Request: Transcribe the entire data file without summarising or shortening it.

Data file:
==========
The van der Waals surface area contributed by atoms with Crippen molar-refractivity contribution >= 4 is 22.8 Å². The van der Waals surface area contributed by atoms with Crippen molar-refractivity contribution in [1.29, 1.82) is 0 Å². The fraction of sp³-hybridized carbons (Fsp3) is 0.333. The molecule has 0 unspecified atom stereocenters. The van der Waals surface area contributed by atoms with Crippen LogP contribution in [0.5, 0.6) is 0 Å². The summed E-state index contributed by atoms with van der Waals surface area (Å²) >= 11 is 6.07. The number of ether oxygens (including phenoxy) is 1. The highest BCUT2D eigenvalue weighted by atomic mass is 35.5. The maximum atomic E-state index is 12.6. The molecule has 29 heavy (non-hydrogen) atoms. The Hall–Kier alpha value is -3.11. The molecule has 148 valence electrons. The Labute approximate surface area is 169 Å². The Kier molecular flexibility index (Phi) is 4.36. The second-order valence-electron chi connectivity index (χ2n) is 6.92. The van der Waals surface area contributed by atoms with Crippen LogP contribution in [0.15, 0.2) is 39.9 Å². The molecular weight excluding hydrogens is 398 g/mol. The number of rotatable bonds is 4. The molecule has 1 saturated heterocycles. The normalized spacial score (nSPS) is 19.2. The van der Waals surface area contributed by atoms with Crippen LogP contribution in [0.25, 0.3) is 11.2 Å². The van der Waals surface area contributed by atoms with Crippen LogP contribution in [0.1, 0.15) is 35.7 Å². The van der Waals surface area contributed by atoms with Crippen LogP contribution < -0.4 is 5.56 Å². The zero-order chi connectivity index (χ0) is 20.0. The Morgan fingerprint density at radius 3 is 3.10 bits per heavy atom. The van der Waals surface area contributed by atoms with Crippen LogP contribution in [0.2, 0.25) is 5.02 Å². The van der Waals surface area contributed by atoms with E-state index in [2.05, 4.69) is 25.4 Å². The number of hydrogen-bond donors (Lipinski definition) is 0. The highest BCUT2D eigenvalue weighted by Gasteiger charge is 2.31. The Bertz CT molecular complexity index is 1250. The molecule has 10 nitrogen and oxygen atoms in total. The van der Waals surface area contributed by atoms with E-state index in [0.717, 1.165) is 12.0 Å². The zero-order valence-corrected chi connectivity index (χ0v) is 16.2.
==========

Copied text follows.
The van der Waals surface area contributed by atoms with Crippen molar-refractivity contribution >= 4 is 22.8 Å². The van der Waals surface area contributed by atoms with Crippen molar-refractivity contribution in [1.29, 1.82) is 0 Å². The fraction of sp³-hybridized carbons (Fsp3) is 0.333. The molecule has 0 unspecified atom stereocenters. The van der Waals surface area contributed by atoms with Crippen LogP contribution in [0.5, 0.6) is 0 Å². The summed E-state index contributed by atoms with van der Waals surface area (Å²) >= 11 is 6.07. The number of ether oxygens (including phenoxy) is 1. The highest BCUT2D eigenvalue weighted by atomic mass is 35.5. The maximum atomic E-state index is 12.6. The molecule has 29 heavy (non-hydrogen) atoms. The Hall–Kier alpha value is -3.11. The molecule has 148 valence electrons. The Labute approximate surface area is 169 Å². The Kier molecular flexibility index (Phi) is 4.36. The second-order valence-electron chi connectivity index (χ2n) is 6.92. The van der Waals surface area contributed by atoms with Crippen LogP contribution in [0.15, 0.2) is 39.9 Å². The molecular weight excluding hydrogens is 398 g/mol. The number of rotatable bonds is 4. The molecule has 1 saturated heterocycles. The normalized spacial score (nSPS) is 19.2. The van der Waals surface area contributed by atoms with Crippen LogP contribution in [0.25, 0.3) is 11.2 Å². The van der Waals surface area contributed by atoms with Crippen LogP contribution in [0.1, 0.15) is 35.7 Å². The van der Waals surface area contributed by atoms with Crippen LogP contribution < -0.4 is 5.56 Å². The zero-order chi connectivity index (χ0) is 20.0. The Morgan fingerprint density at radius 3 is 3.10 bits per heavy atom. The van der Waals surface area contributed by atoms with Crippen LogP contribution in [0.2, 0.25) is 5.02 Å². The van der Waals surface area contributed by atoms with E-state index in [2.05, 4.69) is 25.4 Å². The number of hydrogen-bond donors (Lipinski definition) is 0. The highest BCUT2D eigenvalue weighted by Gasteiger charge is 2.31. The Bertz CT molecular complexity index is 1250. The molecule has 10 nitrogen and oxygen atoms in total. The van der Waals surface area contributed by atoms with E-state index in [0.717, 1.165) is 12.0 Å². The zero-order valence-corrected chi connectivity index (χ0v) is 16.2.